The opening of a cafe in Jerusalem built over a revered Islamic cemetery has sparked condemnation and anger from the Muslim community.

The Aqsa Foundation for Endowment and Heritage said on Tuesday that the construction of the site was part of an Israeli plan that aims to demolish "everything related to Arabic Islamic history on this land".

Landwer Cafe's Independence Garden branch opened on Sunday on part of an area of land located between occupied East Jerusalem, which is predominantly Arab, and West Jerusalem. The area was being transformed into a park.

All these projects are being constructed over the skulls of Muslims buried in the cemetery

Amir Khatib, the head of the Umm al-Fahm-based Aqsa Foundation for Endowment and Heritage

For centuries, the land housed the Maaman Allah cemetery, the oldest and largest Muslim graveyard in the country, and is believed to contain the remains of some of the companions of the Prophet Muhammad.

The owner of the restaurant told Al Jazeera that he did not know there was a grave under the cafe, but refused to make further comments.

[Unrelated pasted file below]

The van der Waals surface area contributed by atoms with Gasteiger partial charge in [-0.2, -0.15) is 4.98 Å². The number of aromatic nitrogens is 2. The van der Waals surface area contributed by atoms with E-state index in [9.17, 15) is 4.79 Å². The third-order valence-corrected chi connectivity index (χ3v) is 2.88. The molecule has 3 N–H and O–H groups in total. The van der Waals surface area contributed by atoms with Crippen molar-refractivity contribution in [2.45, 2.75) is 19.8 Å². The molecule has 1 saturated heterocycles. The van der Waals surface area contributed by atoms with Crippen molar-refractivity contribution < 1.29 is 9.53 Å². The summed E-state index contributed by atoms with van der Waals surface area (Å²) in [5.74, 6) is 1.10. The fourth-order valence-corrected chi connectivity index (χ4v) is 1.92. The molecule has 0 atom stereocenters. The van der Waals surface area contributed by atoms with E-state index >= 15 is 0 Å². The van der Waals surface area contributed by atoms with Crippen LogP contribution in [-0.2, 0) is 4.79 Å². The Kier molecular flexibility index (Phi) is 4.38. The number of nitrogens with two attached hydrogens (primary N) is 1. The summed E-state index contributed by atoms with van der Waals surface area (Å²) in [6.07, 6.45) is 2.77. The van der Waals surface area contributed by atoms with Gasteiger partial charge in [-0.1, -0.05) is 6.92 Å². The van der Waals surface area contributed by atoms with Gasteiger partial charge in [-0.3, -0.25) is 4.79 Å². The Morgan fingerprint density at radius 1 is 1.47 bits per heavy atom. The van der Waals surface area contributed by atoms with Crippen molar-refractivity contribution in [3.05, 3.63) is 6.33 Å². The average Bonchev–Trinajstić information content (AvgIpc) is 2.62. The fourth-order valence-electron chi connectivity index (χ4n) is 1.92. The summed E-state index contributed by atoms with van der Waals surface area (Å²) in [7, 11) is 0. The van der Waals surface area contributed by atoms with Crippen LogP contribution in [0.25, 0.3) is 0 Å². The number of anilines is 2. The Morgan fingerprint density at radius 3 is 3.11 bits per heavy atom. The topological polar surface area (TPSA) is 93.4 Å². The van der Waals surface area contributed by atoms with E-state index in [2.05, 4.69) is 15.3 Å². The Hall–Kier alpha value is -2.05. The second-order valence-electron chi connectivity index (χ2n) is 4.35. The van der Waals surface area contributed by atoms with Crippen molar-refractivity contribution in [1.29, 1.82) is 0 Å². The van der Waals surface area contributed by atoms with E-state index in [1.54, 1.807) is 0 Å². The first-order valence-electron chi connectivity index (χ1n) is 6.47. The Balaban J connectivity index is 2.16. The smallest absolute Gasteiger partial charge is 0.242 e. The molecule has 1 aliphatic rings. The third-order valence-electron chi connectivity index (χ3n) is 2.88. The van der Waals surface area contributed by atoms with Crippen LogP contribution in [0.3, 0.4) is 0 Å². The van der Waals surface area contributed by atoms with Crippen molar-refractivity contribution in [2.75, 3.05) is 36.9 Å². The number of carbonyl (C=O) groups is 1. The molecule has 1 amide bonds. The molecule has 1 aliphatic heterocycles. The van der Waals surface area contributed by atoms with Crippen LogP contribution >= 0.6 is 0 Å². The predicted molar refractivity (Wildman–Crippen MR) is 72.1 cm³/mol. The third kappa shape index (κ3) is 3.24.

“It’s not just the loss of the cemetery that angers the Palestinians. The cafe's selling of alcohol [forbidden in Islam] is seen as a grave violation of the sanctity of the Islamic site," Al Jazeera's Elias Karram, reporting from Jerusalem, said.

The cafe is just one part of a plan that includes the construction on the site of 192 housing units, a 480-room hotel, commercial spaces, parking and other elements, Israel's Haaretz newspaper reported.

A Museum of Tolerance is also being built in the area.

The construction began in 2011, but after skeletal remains were found, the Islamic Movement, which aims to advocate Islam among Israeli Arabs, along with other entities, filed a petition to the High Court of Justice.

The work was interrupted but soon resumed after the court eventually granted permission.

"All these projects are being constructed over the skulls of Muslims buried in the cemetery … cemeteries are supposed to be protected in all religious beliefs and international conventions," Amir Khatib, the head of the Umm al-Fahm-based Aqsa Foundation for Endowment and Heritage, said.

Maaman Allah cemetery has a historic and religious significance because it includes the remains of a number of revered Islamic figures who participated in the conquest of Jerusalem in the seventh century.

Source: Al Jazeera